WHO OWNS AN EVENT?

WHO OWNS AN EVENT?

There was a time when I thought a road race could never be sold. Who would buy it and what exactly would the buyer be buying anyway? Today, however, races are now being bought and sold left and right. Boy, did I miss the bus on that one.

RACE DAY: YOUR LEAD VEHICLE PROGRAM

RACE DAY: YOUR LEAD VEHICLE PROGRAM

As event directors, our focus tends to be on making sure our course is an accurate and safe one, that we have plenty of water to distribute, that our race starts on time and that we deliver quick and accurate results…all extremely important aspects of producing a successful event.

WHAT DO I NEED FOR SIGNS?

WHAT DO I NEED FOR SIGNS?

I used to think the more signs (operational and functional signs, not sponsor signs) at an event, the better. However, throughout the years, I’ve come to realize more is not necessarily better, and it's not simply the number of signs but many other factors that come into play.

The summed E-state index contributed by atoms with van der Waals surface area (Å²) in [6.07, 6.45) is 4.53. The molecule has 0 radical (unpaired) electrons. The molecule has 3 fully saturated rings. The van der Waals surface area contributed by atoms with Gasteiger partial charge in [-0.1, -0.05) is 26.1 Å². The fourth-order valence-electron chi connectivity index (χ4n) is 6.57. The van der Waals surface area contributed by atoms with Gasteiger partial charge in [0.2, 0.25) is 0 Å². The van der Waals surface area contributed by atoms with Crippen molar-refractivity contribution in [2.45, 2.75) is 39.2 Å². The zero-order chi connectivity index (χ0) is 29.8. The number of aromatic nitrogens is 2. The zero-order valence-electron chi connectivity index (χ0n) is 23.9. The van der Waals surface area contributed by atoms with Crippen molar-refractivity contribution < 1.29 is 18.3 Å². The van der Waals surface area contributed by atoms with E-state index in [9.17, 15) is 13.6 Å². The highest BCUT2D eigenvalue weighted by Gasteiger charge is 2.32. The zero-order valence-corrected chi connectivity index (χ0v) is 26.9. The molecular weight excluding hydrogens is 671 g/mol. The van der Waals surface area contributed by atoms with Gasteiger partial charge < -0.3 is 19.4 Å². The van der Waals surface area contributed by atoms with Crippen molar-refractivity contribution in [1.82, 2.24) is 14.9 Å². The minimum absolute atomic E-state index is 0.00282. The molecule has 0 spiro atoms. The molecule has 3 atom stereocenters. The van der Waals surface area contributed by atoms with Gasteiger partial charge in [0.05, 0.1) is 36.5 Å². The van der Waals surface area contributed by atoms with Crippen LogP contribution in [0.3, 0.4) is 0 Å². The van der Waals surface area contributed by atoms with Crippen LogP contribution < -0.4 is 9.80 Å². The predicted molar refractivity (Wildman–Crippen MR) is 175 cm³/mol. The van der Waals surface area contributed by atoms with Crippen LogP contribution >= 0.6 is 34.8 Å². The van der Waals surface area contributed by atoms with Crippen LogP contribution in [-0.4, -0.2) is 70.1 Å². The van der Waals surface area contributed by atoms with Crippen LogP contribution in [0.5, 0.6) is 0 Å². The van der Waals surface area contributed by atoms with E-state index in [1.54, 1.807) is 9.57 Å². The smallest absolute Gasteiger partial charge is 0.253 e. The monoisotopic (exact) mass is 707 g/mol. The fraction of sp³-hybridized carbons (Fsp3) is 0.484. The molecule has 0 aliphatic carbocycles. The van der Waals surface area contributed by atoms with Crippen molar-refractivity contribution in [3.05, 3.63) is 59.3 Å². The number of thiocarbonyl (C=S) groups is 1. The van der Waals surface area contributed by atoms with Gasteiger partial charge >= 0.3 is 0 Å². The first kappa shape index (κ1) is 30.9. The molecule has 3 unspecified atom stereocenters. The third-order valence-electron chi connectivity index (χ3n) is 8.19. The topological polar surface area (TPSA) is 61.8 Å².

THE LAST RUNNER

THE LAST RUNNER

When managing our races, we tend to focus a lot on the elite leaders in the race: we make sure they go in the right direction, they follow our lead vehicles, and they're cheered on by thousands of spectators. However, what about the last runner(s)?

RACE DAY EFFICIENCY REIMAGINED

RACE DAY EFFICIENCY REIMAGINED

Imagine not having to close online registration until the start gun fires. Imagine only needing five volunteers to manage number pickup for 10,000 people. Imagine ZERO data entry for your timer!

A ROAD RACE DIRECTOR SHARES HIS PET PEEVES ABOUT RUNNERS

A ROAD RACE DIRECTOR SHARES HIS PET PEEVES ABOUT RUNNERS

I am a race director, but I was a runner before I was a race director, so I’m not totally the enemy. Frankly, I think of myself as a runner first and then a race director.